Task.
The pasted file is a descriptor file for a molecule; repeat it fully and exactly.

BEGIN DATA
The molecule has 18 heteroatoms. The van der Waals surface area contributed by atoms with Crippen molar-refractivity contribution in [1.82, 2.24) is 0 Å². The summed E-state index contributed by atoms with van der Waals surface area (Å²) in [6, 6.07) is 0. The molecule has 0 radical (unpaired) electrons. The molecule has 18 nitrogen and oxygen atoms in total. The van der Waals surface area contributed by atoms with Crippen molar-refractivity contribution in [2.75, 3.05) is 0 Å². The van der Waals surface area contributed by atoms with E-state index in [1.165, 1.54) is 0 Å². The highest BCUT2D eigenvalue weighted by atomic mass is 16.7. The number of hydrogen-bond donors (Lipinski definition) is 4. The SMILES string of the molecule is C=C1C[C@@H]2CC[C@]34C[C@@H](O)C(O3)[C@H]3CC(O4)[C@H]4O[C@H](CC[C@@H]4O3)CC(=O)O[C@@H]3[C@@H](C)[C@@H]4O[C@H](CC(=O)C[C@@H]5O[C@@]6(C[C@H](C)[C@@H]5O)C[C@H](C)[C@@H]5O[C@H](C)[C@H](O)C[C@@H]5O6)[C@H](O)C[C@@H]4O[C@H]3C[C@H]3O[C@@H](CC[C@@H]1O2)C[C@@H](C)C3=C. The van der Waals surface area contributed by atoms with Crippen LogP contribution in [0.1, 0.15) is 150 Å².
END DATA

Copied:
The molecule has 18 heteroatoms. The van der Waals surface area contributed by atoms with Crippen molar-refractivity contribution in [1.82, 2.24) is 0 Å². The summed E-state index contributed by atoms with van der Waals surface area (Å²) in [6, 6.07) is 0. The molecule has 0 radical (unpaired) electrons. The molecule has 18 nitrogen and oxygen atoms in total. The van der Waals surface area contributed by atoms with Crippen molar-refractivity contribution in [2.75, 3.05) is 0 Å². The van der Waals surface area contributed by atoms with E-state index in [1.165, 1.54) is 0 Å². The highest BCUT2D eigenvalue weighted by atomic mass is 16.7. The number of hydrogen-bond donors (Lipinski definition) is 4. The SMILES string of the molecule is C=C1C[C@@H]2CC[C@]34C[C@@H](O)C(O3)[C@H]3CC(O4)[C@H]4O[C@H](CC[C@@H]4O3)CC(=O)O[C@@H]3[C@@H](C)[C@@H]4O[C@H](CC(=O)C[C@@H]5O[C@@]6(C[C@H](C)[C@@H]5O)C[C@H](C)[C@@H]5O[C@H](C)[C@H](O)C[C@@H]5O6)[C@H](O)C[C@@H]4O[C@H]3C[C@H]3O[C@@H](CC[C@@H]1O2)C[C@@H](C)C3=C. The van der Waals surface area contributed by atoms with Crippen LogP contribution in [0.1, 0.15) is 150 Å².